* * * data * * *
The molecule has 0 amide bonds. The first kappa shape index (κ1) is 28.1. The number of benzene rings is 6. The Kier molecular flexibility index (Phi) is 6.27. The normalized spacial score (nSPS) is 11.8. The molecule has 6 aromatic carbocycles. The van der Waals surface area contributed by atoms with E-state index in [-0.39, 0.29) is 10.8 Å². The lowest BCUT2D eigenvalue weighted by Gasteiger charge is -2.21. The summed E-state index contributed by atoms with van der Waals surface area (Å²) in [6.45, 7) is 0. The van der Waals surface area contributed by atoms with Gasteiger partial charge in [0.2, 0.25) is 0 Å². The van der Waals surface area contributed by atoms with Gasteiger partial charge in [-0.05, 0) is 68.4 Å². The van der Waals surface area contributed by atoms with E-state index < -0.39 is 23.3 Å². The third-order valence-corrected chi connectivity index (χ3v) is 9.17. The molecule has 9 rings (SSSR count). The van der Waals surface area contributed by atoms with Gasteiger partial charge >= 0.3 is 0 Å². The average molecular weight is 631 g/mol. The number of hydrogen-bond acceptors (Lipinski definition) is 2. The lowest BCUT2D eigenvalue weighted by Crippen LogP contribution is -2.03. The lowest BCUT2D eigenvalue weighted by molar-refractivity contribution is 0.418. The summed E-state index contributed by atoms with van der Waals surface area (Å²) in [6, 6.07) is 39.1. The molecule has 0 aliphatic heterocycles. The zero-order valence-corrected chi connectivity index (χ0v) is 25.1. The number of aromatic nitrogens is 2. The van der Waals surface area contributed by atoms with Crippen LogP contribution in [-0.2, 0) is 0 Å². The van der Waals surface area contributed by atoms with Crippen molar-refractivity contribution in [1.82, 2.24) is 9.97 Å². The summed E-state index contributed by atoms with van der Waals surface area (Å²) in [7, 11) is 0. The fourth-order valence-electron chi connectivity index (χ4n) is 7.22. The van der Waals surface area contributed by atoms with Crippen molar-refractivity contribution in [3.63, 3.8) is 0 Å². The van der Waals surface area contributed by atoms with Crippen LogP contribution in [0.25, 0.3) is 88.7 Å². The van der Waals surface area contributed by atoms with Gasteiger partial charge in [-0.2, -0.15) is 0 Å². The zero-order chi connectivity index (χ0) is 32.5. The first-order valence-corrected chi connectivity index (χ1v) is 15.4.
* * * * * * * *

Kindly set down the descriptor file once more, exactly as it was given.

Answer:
The molecule has 0 amide bonds. The first kappa shape index (κ1) is 28.1. The number of benzene rings is 6. The Kier molecular flexibility index (Phi) is 6.27. The normalized spacial score (nSPS) is 11.8. The molecule has 6 aromatic carbocycles. The van der Waals surface area contributed by atoms with E-state index in [-0.39, 0.29) is 10.8 Å². The lowest BCUT2D eigenvalue weighted by Gasteiger charge is -2.21. The summed E-state index contributed by atoms with van der Waals surface area (Å²) in [6.45, 7) is 0. The van der Waals surface area contributed by atoms with Gasteiger partial charge in [0.2, 0.25) is 0 Å². The van der Waals surface area contributed by atoms with Gasteiger partial charge in [-0.05, 0) is 68.4 Å². The van der Waals surface area contributed by atoms with E-state index < -0.39 is 23.3 Å². The third-order valence-corrected chi connectivity index (χ3v) is 9.17. The molecule has 9 rings (SSSR count). The van der Waals surface area contributed by atoms with Gasteiger partial charge >= 0.3 is 0 Å². The average molecular weight is 631 g/mol. The number of hydrogen-bond acceptors (Lipinski definition) is 2. The lowest BCUT2D eigenvalue weighted by Crippen LogP contribution is -2.03. The lowest BCUT2D eigenvalue weighted by molar-refractivity contribution is 0.418. The summed E-state index contributed by atoms with van der Waals surface area (Å²) in [6, 6.07) is 39.1. The molecule has 0 aliphatic heterocycles. The zero-order valence-corrected chi connectivity index (χ0v) is 25.1. The number of aromatic nitrogens is 2. The van der Waals surface area contributed by atoms with Crippen LogP contribution in [-0.2, 0) is 0 Å². The van der Waals surface area contributed by atoms with Crippen molar-refractivity contribution in [1.82, 2.24) is 9.97 Å². The summed E-state index contributed by atoms with van der Waals surface area (Å²) in [7, 11) is 0. The fourth-order valence-electron chi connectivity index (χ4n) is 7.22. The van der Waals surface area contributed by atoms with Crippen molar-refractivity contribution in [3.63, 3.8) is 0 Å². The van der Waals surface area contributed by atoms with Crippen LogP contribution in [0.25, 0.3) is 88.7 Å². The van der Waals surface area contributed by atoms with Gasteiger partial charge in [-0.2, -0.15) is 0 Å². The zero-order chi connectivity index (χ0) is 32.5. The first-order valence-corrected chi connectivity index (χ1v) is 15.4.